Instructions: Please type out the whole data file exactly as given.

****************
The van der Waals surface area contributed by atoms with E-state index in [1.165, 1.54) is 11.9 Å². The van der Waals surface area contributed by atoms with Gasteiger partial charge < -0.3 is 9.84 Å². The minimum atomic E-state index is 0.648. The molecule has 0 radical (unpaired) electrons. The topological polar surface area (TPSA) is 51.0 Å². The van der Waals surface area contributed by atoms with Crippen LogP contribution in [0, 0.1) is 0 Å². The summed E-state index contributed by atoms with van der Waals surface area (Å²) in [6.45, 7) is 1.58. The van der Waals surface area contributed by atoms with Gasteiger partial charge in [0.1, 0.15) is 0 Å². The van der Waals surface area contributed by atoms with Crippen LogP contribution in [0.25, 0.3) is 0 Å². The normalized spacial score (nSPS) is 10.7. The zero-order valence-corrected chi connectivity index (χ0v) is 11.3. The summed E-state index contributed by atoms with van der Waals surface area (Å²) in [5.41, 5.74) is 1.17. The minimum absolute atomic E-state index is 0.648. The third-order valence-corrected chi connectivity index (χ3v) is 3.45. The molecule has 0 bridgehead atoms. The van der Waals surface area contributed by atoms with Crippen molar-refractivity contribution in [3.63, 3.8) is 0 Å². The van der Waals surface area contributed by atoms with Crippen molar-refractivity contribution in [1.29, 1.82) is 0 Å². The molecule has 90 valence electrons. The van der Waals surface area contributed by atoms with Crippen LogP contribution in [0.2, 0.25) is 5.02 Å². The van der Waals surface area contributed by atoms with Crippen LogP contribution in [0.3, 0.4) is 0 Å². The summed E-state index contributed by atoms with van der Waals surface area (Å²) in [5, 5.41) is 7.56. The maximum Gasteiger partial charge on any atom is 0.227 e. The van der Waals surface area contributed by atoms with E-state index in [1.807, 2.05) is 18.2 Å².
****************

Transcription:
The van der Waals surface area contributed by atoms with E-state index in [1.165, 1.54) is 11.9 Å². The van der Waals surface area contributed by atoms with Gasteiger partial charge < -0.3 is 9.84 Å². The minimum atomic E-state index is 0.648. The molecule has 0 radical (unpaired) electrons. The topological polar surface area (TPSA) is 51.0 Å². The van der Waals surface area contributed by atoms with Crippen LogP contribution in [0, 0.1) is 0 Å². The summed E-state index contributed by atoms with van der Waals surface area (Å²) in [6.45, 7) is 1.58. The van der Waals surface area contributed by atoms with Gasteiger partial charge in [0.1, 0.15) is 0 Å². The van der Waals surface area contributed by atoms with Crippen LogP contribution in [0.25, 0.3) is 0 Å². The normalized spacial score (nSPS) is 10.7. The zero-order valence-corrected chi connectivity index (χ0v) is 11.3. The summed E-state index contributed by atoms with van der Waals surface area (Å²) in [5.41, 5.74) is 1.17. The minimum absolute atomic E-state index is 0.648. The third-order valence-corrected chi connectivity index (χ3v) is 3.45. The molecule has 0 bridgehead atoms. The van der Waals surface area contributed by atoms with Crippen molar-refractivity contribution in [3.63, 3.8) is 0 Å². The van der Waals surface area contributed by atoms with Crippen molar-refractivity contribution in [1.29, 1.82) is 0 Å². The molecule has 90 valence electrons. The van der Waals surface area contributed by atoms with Crippen LogP contribution in [0.2, 0.25) is 5.02 Å². The van der Waals surface area contributed by atoms with Crippen LogP contribution in [0.3, 0.4) is 0 Å². The summed E-state index contributed by atoms with van der Waals surface area (Å²) in [5, 5.41) is 7.56. The maximum Gasteiger partial charge on any atom is 0.227 e. The van der Waals surface area contributed by atoms with E-state index in [1.807, 2.05) is 18.2 Å².